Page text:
Atomic essay #24 – easy

I have a tendency to overcomplicate things. In a job like teaching, there’s often so much going on that it’s easy to stall. The job is fertile ground for procrastination. When things are complicated, it’s hard to start and easy to avoid them.

Atomic essay #24 – easy

I have a tendency to overcomplicate things. In a job like teaching, there’s often so much going on that it’s easy to stall. The job is fertile ground for procrastination. When things are complicated, it’s hard to start and easy to avoid them.

This might seem rich for someone who has just been posting about an elaborate research system, but today’s post is about a simple question I’ve started to ask myself:

If this were easy, what would it look like?

This question belongs to Tim Ferriss. I haven’t read any of Ferriss’ work – I only really know ‘of’ him – but having come across this question in a YouTube video it resonated with me. How often had I spent too long doing things that looked like or felt like the thing I was supposed to be doing, but – if I were honest with myself – not actually the thing I was supposed to be doing?

We can confuse ‘important’ with ‘complicated’. But asking, ‘If this were easy, what would it look like?’ brings us back to importance. If we start with the idea that something is already easy, rather than assuming that it will be hard, we can strip away a lot of unneccessary things.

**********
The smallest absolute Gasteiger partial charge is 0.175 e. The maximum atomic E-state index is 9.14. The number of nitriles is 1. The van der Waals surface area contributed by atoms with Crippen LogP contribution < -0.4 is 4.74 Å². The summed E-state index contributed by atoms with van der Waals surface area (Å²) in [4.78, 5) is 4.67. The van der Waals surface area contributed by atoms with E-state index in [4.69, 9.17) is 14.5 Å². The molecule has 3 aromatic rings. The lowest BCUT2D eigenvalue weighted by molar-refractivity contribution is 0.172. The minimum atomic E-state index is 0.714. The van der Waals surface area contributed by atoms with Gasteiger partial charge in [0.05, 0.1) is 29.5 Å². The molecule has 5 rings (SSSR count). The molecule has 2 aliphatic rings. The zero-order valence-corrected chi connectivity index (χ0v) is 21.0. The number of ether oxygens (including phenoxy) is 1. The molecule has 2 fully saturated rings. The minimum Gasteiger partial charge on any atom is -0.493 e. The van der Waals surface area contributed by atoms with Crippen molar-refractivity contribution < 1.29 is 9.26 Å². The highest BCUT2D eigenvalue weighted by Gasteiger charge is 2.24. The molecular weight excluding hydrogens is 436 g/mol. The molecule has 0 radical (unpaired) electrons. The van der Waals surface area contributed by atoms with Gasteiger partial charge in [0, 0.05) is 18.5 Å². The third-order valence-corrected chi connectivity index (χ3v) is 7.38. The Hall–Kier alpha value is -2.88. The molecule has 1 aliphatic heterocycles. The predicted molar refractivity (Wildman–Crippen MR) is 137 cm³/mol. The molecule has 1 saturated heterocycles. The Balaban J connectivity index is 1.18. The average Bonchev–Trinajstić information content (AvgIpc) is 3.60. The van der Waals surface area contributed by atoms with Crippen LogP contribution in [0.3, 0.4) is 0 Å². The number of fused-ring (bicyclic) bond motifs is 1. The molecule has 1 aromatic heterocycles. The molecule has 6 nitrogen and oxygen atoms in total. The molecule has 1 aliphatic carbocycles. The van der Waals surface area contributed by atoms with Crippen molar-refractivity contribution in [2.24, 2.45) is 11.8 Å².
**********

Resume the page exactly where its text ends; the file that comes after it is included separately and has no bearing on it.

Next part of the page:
A lot of how we function is the acceptance of things at face-value. It is easy to get swept along and assume that the way to do something is the way because … it just is. But there are no rules, not really. Everything is made up, in one way or another. Things can be done differently; a lot of the time, that ‘differently’ can be ‘easily’.

I watched Mad Men years ago. I don’t remember much of it, but I remember Don Draper (I’m not suggesting one should model much of anything on his character, by the way) saying this:

If you don’t like what’s being said, change the conversation.

That’s why I like Ferriss’ question.

There’s always a different conversation.